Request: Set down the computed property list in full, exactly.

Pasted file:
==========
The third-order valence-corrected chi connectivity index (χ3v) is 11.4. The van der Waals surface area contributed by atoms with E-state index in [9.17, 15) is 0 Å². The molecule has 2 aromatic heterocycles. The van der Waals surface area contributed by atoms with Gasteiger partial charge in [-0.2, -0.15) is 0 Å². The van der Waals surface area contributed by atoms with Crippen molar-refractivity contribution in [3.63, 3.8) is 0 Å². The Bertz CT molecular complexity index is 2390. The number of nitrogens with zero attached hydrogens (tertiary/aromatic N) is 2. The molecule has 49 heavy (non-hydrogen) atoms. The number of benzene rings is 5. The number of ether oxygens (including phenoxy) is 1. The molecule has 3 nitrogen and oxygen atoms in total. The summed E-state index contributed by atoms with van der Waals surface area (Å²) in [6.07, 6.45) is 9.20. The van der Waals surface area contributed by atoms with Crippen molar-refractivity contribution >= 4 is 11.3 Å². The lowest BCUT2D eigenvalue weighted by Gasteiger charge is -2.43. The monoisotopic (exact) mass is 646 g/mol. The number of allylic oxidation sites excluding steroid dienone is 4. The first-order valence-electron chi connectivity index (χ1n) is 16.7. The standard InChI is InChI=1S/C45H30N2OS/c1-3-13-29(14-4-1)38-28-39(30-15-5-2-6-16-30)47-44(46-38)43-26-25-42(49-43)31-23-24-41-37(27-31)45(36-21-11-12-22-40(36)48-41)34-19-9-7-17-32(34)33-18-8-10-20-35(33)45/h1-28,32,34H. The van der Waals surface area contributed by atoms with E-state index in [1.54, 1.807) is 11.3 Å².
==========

The third-order valence-corrected chi connectivity index (χ3v) is 11.4. The van der Waals surface area contributed by atoms with E-state index in [9.17, 15) is 0 Å². The molecule has 2 aromatic heterocycles. The van der Waals surface area contributed by atoms with Gasteiger partial charge in [-0.2, -0.15) is 0 Å². The van der Waals surface area contributed by atoms with Crippen molar-refractivity contribution in [3.63, 3.8) is 0 Å². The Bertz CT molecular complexity index is 2390. The number of nitrogens with zero attached hydrogens (tertiary/aromatic N) is 2. The molecule has 49 heavy (non-hydrogen) atoms. The number of benzene rings is 5. The number of ether oxygens (including phenoxy) is 1. The molecule has 3 nitrogen and oxygen atoms in total. The summed E-state index contributed by atoms with van der Waals surface area (Å²) in [6.07, 6.45) is 9.20. The van der Waals surface area contributed by atoms with Crippen molar-refractivity contribution >= 4 is 11.3 Å². The lowest BCUT2D eigenvalue weighted by Gasteiger charge is -2.43. The monoisotopic (exact) mass is 646 g/mol. The number of allylic oxidation sites excluding steroid dienone is 4. The first-order valence-electron chi connectivity index (χ1n) is 16.7. The standard InChI is InChI=1S/C45H30N2OS/c1-3-13-29(14-4-1)38-28-39(30-15-5-2-6-16-30)47-44(46-38)43-26-25-42(49-43)31-23-24-41-37(27-31)45(36-21-11-12-22-40(36)48-41)34-19-9-7-17-32(34)33-18-8-10-20-35(33)45/h1-28,32,34H. The van der Waals surface area contributed by atoms with E-state index in [1.54, 1.807) is 11.3 Å².